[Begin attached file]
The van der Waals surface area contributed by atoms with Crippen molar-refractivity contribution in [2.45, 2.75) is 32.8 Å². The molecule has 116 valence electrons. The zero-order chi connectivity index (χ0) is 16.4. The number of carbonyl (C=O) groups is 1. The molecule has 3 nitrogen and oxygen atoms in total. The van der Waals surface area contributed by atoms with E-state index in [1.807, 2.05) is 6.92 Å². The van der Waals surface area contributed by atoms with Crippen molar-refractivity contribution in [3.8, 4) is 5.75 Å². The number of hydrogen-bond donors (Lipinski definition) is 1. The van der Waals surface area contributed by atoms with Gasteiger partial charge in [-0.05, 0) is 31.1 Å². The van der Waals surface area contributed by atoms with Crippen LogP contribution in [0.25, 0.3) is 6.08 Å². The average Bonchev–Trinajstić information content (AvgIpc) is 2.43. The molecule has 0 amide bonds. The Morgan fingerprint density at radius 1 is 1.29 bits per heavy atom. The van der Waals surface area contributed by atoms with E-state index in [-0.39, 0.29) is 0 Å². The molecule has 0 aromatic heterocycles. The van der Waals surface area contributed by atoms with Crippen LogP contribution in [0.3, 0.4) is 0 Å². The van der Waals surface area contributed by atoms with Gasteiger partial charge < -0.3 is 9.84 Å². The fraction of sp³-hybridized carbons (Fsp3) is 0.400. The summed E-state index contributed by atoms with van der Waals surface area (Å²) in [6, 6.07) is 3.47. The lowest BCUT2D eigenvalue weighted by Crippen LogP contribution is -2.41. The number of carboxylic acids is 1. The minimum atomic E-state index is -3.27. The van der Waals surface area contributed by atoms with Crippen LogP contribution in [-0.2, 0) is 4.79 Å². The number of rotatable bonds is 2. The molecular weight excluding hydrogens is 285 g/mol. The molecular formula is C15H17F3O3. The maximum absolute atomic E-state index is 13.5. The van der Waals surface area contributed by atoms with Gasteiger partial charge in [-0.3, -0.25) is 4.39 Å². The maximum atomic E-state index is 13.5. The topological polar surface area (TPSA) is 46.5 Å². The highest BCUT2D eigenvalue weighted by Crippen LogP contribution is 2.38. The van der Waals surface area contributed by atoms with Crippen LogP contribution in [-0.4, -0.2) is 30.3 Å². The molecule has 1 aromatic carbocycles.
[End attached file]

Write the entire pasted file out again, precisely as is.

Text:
The van der Waals surface area contributed by atoms with Crippen molar-refractivity contribution in [2.45, 2.75) is 32.8 Å². The molecule has 116 valence electrons. The zero-order chi connectivity index (χ0) is 16.4. The number of carbonyl (C=O) groups is 1. The molecule has 3 nitrogen and oxygen atoms in total. The van der Waals surface area contributed by atoms with E-state index in [1.807, 2.05) is 6.92 Å². The van der Waals surface area contributed by atoms with Crippen molar-refractivity contribution in [3.8, 4) is 5.75 Å². The number of hydrogen-bond donors (Lipinski definition) is 1. The van der Waals surface area contributed by atoms with Gasteiger partial charge in [-0.05, 0) is 31.1 Å². The van der Waals surface area contributed by atoms with Crippen LogP contribution in [0.25, 0.3) is 6.08 Å². The average Bonchev–Trinajstić information content (AvgIpc) is 2.43. The molecule has 0 amide bonds. The Morgan fingerprint density at radius 1 is 1.29 bits per heavy atom. The van der Waals surface area contributed by atoms with E-state index in [-0.39, 0.29) is 0 Å². The molecule has 0 aromatic heterocycles. The van der Waals surface area contributed by atoms with Crippen LogP contribution in [0.3, 0.4) is 0 Å². The van der Waals surface area contributed by atoms with Gasteiger partial charge < -0.3 is 9.84 Å². The fraction of sp³-hybridized carbons (Fsp3) is 0.400. The summed E-state index contributed by atoms with van der Waals surface area (Å²) in [6, 6.07) is 3.47. The lowest BCUT2D eigenvalue weighted by Crippen LogP contribution is -2.41. The number of carboxylic acids is 1. The minimum atomic E-state index is -3.27. The van der Waals surface area contributed by atoms with Crippen LogP contribution in [-0.2, 0) is 4.79 Å². The number of rotatable bonds is 2. The molecular weight excluding hydrogens is 285 g/mol. The molecular formula is C15H17F3O3. The maximum absolute atomic E-state index is 13.5. The van der Waals surface area contributed by atoms with Gasteiger partial charge in [-0.3, -0.25) is 4.39 Å². The maximum atomic E-state index is 13.5. The topological polar surface area (TPSA) is 46.5 Å². The highest BCUT2D eigenvalue weighted by Crippen LogP contribution is 2.38. The van der Waals surface area contributed by atoms with Crippen LogP contribution in [-0.4, -0.2) is 30.3 Å². The molecule has 1 aromatic carbocycles.